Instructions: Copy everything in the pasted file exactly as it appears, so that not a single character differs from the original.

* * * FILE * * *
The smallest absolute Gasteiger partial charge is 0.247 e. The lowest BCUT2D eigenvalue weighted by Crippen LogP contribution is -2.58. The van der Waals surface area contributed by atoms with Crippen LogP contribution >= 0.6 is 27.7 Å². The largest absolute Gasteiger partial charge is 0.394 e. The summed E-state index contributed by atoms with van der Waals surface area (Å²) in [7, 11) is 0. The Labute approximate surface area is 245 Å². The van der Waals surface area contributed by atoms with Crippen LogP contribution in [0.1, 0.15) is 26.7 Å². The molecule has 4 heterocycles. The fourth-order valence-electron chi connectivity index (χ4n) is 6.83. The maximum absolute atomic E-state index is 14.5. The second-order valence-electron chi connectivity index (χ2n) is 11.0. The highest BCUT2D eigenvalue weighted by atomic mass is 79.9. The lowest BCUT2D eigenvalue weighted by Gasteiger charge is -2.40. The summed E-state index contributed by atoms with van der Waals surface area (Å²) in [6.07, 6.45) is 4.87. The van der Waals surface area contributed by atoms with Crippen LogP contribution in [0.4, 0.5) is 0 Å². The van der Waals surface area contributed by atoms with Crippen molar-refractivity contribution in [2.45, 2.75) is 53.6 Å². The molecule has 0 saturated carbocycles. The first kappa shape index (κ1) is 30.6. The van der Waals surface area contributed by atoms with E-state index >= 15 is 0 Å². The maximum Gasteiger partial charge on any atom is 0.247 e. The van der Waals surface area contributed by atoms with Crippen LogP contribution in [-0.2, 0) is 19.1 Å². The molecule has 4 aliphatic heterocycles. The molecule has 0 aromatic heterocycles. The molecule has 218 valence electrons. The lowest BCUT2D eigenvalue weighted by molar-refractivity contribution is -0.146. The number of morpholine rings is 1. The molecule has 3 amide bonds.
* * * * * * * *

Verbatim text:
The smallest absolute Gasteiger partial charge is 0.247 e. The lowest BCUT2D eigenvalue weighted by Crippen LogP contribution is -2.58. The van der Waals surface area contributed by atoms with Crippen LogP contribution >= 0.6 is 27.7 Å². The largest absolute Gasteiger partial charge is 0.394 e. The summed E-state index contributed by atoms with van der Waals surface area (Å²) in [7, 11) is 0. The Labute approximate surface area is 245 Å². The van der Waals surface area contributed by atoms with Crippen LogP contribution in [0.1, 0.15) is 26.7 Å². The molecule has 4 heterocycles. The fourth-order valence-electron chi connectivity index (χ4n) is 6.83. The maximum absolute atomic E-state index is 14.5. The second-order valence-electron chi connectivity index (χ2n) is 11.0. The highest BCUT2D eigenvalue weighted by atomic mass is 79.9. The lowest BCUT2D eigenvalue weighted by Gasteiger charge is -2.40. The summed E-state index contributed by atoms with van der Waals surface area (Å²) in [6.07, 6.45) is 4.87. The van der Waals surface area contributed by atoms with Crippen LogP contribution in [0.4, 0.5) is 0 Å². The van der Waals surface area contributed by atoms with Crippen molar-refractivity contribution in [2.45, 2.75) is 53.6 Å². The molecule has 0 saturated carbocycles. The first kappa shape index (κ1) is 30.6. The van der Waals surface area contributed by atoms with E-state index >= 15 is 0 Å². The maximum Gasteiger partial charge on any atom is 0.247 e. The van der Waals surface area contributed by atoms with Crippen LogP contribution in [-0.2, 0) is 19.1 Å². The molecule has 4 aliphatic heterocycles. The molecule has 0 aromatic heterocycles. The molecule has 218 valence electrons. The lowest BCUT2D eigenvalue weighted by molar-refractivity contribution is -0.146. The number of morpholine rings is 1. The molecule has 3 amide bonds.